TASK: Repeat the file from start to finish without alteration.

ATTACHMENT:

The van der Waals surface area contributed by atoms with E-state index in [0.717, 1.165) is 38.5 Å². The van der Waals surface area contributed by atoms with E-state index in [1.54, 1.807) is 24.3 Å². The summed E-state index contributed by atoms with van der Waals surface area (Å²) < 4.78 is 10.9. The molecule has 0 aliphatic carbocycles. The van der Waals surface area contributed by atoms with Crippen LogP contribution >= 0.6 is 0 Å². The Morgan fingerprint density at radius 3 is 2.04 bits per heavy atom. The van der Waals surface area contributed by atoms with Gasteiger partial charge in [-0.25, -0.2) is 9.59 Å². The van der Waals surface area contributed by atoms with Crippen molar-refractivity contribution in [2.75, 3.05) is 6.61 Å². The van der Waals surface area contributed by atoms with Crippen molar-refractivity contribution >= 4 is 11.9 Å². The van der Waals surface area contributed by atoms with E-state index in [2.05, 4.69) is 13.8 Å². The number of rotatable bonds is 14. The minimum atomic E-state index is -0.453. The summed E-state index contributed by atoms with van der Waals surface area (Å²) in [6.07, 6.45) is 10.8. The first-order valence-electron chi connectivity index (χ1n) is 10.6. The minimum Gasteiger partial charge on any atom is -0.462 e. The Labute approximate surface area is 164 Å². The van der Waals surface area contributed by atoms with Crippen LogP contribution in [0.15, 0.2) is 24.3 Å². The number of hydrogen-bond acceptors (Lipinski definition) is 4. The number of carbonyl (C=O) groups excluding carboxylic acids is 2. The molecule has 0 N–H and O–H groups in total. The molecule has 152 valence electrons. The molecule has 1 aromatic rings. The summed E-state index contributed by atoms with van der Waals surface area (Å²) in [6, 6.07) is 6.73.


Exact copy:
The van der Waals surface area contributed by atoms with E-state index in [0.717, 1.165) is 38.5 Å². The van der Waals surface area contributed by atoms with E-state index in [1.54, 1.807) is 24.3 Å². The summed E-state index contributed by atoms with van der Waals surface area (Å²) < 4.78 is 10.9. The molecule has 0 aliphatic carbocycles. The van der Waals surface area contributed by atoms with Crippen LogP contribution >= 0.6 is 0 Å². The Morgan fingerprint density at radius 3 is 2.04 bits per heavy atom. The van der Waals surface area contributed by atoms with Gasteiger partial charge in [-0.25, -0.2) is 9.59 Å². The van der Waals surface area contributed by atoms with Crippen molar-refractivity contribution in [2.75, 3.05) is 6.61 Å². The van der Waals surface area contributed by atoms with Crippen molar-refractivity contribution >= 4 is 11.9 Å². The van der Waals surface area contributed by atoms with E-state index in [2.05, 4.69) is 13.8 Å². The number of rotatable bonds is 14. The minimum atomic E-state index is -0.453. The summed E-state index contributed by atoms with van der Waals surface area (Å²) in [6.07, 6.45) is 10.8. The first-order valence-electron chi connectivity index (χ1n) is 10.6. The minimum Gasteiger partial charge on any atom is -0.462 e. The Labute approximate surface area is 164 Å². The van der Waals surface area contributed by atoms with Crippen LogP contribution in [0.15, 0.2) is 24.3 Å². The number of hydrogen-bond acceptors (Lipinski definition) is 4. The number of carbonyl (C=O) groups excluding carboxylic acids is 2. The molecule has 0 N–H and O–H groups in total. The molecule has 152 valence electrons. The molecule has 1 aromatic rings. The summed E-state index contributed by atoms with van der Waals surface area (Å²) in [6, 6.07) is 6.73.